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Woman in China to be repatriated after plea to Hun Sen on Facebook

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Cambodian and Chinese officials collaborated to assist a 20-year-old woman after she requested help from Prime Minister Hun Sen on Facebook. Police

Woman in China to be repatriated after plea to Hun Sen on Facebook

Cambodian and Chinese officials collaborated to assist a 20-year-old woman after she requested help from Prime Minister Hun Sen on Facebook.

The Ministry of Interior’s Anti-Human Trafficking Department reported on December 2 it received the news from the National Police Quick Reaction Unit on November 30.

Hailing from Kratie province, Thuok Sophy claimed she was trapped by an abusive husband while in China.

“I request all brothers and sisters to share this so that those working in human rights and police can help me. I was deceived and forced to get married. If I don’t get married, I was told I will be sold as a prostitute.

“My phone has no sim card and I can only text. Please help me reach human rights officials and Prime Minister Hun Sen so I can have freedom.

“I am not allowed to go out of the house or speak with my family. I have no rights. I was deceived in China in Henan province and I am under duress. I am forced to get pregnant soon,” the Facebook post read.

The Ministry of Foreign Affairs and International Cooperation reported that Sophy was rescued by Henan provincial police.

The police also reported the news to the Cambodian embassy in Beijing, which is currently working with Chinese authorities to send her back to Cambodia.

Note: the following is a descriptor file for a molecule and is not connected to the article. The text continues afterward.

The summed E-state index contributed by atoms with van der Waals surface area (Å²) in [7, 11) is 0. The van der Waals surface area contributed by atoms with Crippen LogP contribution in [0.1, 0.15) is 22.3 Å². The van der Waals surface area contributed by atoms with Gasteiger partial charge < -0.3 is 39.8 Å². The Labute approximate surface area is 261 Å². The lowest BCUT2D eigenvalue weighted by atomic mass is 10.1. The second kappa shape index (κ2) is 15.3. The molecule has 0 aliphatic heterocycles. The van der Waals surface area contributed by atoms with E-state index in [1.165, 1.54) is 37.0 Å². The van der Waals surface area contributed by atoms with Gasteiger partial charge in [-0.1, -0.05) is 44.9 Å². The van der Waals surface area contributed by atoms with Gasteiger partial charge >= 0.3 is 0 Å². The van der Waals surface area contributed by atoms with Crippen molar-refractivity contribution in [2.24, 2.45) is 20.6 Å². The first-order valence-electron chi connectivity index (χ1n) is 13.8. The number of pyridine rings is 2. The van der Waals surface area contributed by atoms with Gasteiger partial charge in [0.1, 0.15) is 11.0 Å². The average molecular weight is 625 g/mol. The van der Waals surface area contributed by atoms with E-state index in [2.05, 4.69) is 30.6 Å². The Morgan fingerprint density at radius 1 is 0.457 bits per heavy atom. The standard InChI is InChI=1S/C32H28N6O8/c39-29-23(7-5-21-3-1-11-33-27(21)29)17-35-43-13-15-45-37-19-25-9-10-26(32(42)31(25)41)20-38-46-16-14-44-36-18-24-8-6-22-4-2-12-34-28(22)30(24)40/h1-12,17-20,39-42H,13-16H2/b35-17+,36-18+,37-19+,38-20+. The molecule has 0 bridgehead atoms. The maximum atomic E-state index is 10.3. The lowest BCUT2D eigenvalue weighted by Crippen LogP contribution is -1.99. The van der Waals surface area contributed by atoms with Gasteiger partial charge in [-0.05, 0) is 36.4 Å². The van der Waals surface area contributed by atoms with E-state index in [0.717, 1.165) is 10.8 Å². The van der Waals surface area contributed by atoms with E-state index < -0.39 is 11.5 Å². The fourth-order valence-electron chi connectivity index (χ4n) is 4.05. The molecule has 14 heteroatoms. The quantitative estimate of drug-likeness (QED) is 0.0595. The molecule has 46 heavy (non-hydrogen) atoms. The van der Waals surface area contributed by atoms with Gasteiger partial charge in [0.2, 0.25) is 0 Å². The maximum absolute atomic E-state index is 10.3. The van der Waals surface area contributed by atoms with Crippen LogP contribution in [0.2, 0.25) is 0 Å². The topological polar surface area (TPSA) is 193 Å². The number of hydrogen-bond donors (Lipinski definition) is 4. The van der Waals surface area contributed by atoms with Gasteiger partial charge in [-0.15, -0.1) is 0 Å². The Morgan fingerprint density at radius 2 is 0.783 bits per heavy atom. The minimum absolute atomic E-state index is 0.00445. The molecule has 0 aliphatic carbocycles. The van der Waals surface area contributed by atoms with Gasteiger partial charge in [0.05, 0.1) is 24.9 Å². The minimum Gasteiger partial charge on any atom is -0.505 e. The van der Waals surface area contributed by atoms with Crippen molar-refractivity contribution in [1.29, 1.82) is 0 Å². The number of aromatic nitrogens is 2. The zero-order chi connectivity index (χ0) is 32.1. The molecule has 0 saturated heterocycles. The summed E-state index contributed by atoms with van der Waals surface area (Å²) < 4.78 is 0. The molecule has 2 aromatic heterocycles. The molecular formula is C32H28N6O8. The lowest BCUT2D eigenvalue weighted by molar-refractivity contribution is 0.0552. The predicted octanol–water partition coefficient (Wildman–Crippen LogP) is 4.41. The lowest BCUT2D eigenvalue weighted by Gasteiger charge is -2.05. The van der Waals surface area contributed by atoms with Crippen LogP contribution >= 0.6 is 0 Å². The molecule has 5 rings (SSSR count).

The Kratie provincial deputy police chief in charge of anti-human trafficking and juvenile protection, Nov Ratana, told The Post on December 2 the victim is from Sre Ches commune, in Kratie province’s Sambor district. Her mother asked the provincial police to help on November 29 and also filed a complaint to the department of anti-trafficking and juvenile protection.

Meas Sa Im, deputy head of women’s and children’s affairs at rights group Adhoc, said her organisation has cooperated with relevant institutions this year help five women return from China.

Sa Im said the main reason Cambodian women end up trapped in China is poverty. They are deceived to go abroad because of family violence or illness or it is hard to find job in the area where they live.

“Some women have skills, but they are not able to find job in their community. They then find jobs in other provinces or Phnom Penh,” she said.

Im said that from January to November, Adhoc assisted in 39 cases of women who were forced to get married abroad.

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